For example, in the Doctor Strange movie, knowing what I know about the comic book it was based on, Tilda Swinton was cast as The Ancient One. I
found her presence absolutely startling, jarring even, in the role. They had to re-write the character to make it work, for one thing. To go to that
level of effort, purely to shoehorn her in there, suggests to me that for some reason, it was not considered preferable to go with someone more
immediately similar to the role, despite the fact that slavish adherence to comic book lore is necessary to appeal to fans of the comic books
themselves, which any studio should want. Break immersion even slightly, leave alone with a characters back story having to be altered to go from
Tibetan Monk, to Celtic... I don't know, who somehow arrived at what is clearly an Eastern method of practicing "magic" by... we have no idea what
route or method...When something like THAT happens, you have to wonder, just what movie casting people will do, to avoid getting things right by doing
the easy thing, and following the DAMNED LORE OF THE UNIVERSE BEING DEPICTED!
There were, are, HUNDREDS of actors who could have been much better for the role, more like the comic book, less like some random retcon, made so
that a star name that people in the West can pronounce correctly without opening their minds, can be placed on the front cover of the Blue Ray box.
Put another way, let us consider the PERFECT casting of Hugh Jackman as Wolverine in the X-Men movies. Some of those movies were bad, but they were
not bad because of anything Jackman did, or because he looked wrong for the part. You look at him, you take one look at any shot of him in those
movies, and even if you had only read the comic books, never seen the films, you would know PRECISELY who he was playing, which character you were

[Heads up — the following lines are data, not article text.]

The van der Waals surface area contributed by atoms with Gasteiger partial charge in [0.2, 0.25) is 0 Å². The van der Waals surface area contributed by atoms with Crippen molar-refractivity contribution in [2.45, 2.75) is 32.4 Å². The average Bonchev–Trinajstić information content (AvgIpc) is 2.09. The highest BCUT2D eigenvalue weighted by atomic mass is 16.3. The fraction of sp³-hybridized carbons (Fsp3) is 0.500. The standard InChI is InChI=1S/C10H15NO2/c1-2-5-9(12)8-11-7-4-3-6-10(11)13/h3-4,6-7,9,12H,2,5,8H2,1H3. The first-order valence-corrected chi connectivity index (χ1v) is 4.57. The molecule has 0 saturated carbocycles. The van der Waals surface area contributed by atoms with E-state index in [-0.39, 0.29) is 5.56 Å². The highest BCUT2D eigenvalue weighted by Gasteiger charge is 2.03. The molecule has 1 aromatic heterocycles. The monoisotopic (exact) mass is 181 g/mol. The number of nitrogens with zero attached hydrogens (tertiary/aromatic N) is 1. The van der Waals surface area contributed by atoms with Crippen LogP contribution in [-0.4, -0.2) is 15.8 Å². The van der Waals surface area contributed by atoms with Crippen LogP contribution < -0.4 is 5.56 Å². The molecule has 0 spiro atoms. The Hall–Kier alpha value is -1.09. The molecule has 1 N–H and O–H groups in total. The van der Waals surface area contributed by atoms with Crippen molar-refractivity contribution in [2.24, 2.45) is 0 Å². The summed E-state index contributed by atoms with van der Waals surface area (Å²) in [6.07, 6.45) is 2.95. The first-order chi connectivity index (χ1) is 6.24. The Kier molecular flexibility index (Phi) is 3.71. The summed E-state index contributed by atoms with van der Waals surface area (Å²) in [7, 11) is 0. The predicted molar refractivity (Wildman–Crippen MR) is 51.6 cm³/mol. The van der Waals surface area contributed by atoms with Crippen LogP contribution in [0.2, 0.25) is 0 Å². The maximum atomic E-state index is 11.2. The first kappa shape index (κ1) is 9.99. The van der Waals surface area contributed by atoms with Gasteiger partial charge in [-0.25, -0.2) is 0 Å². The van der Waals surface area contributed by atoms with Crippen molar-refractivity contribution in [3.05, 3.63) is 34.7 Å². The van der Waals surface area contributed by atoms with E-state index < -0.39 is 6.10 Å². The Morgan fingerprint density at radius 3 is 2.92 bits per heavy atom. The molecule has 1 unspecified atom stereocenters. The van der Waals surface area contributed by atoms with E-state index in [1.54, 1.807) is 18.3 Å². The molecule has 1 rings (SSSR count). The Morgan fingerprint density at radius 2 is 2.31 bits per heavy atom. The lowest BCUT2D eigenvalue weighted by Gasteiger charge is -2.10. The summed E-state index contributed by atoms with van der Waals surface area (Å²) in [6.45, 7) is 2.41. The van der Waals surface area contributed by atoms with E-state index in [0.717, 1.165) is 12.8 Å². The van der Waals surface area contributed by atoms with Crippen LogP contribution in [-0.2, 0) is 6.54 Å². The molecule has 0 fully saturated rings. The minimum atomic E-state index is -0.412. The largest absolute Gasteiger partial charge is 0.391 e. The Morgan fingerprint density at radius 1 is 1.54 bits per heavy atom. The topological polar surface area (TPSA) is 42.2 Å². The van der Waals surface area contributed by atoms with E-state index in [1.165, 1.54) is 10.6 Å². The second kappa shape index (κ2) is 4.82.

looking at, even if you only saw still images, with his claws retracted. Every single second of that film series which contained Jackman was improved
by the sheer perfection of the casting which lead to his selection for the part. His presence carried a couple of the X-Movies, as far as I am
concerned, and made the first Wolverine standalone movie... bearable.
But how ridiculous would it have been to place a woman in the same role, or to throw a curved ball, and make Wolverines character a Japanese fellow
who speaks little to no English? Would it have been ridiculous to do it because women are not badass? No. Would it have been ridiculous because the
Japanese are not hardcore enough to play Wolverine? Of course not, have you SEEN Japanese film? No, it would be ridiculous because it would be a
totally inappropriate casting choice, because the job of a casting director is to ensure that the movie has actors and actresses who are capable
visually and technically of appearing as the character they are cast as.
Its actually very simple.
They could have cast Chow Yun Fat, Donnie Yen, they could have asked Jackie Chan, or any one of a hundred names I could read off the back of an
action movie box, and any one of them would have been less jarring in the role than Tilda Swinton.
Now, do I think that Catherine Zeta-Jones will be as jarring as Tilda Swinton was? No, not in the least. One Euro influenced ethnic group is very
much like another beyond a certain point, in terms of appearance and so on. But do I think I could name a few people who would have been a damned
sight better in the role? Sure, absolutely, without a doubt. There are a great many latin laides who could have been MARVELOUS in this role, where
Catherine Zeta-Jones will be, at best, on par, which is about as good as she ever got once she left Wales for Hollywood.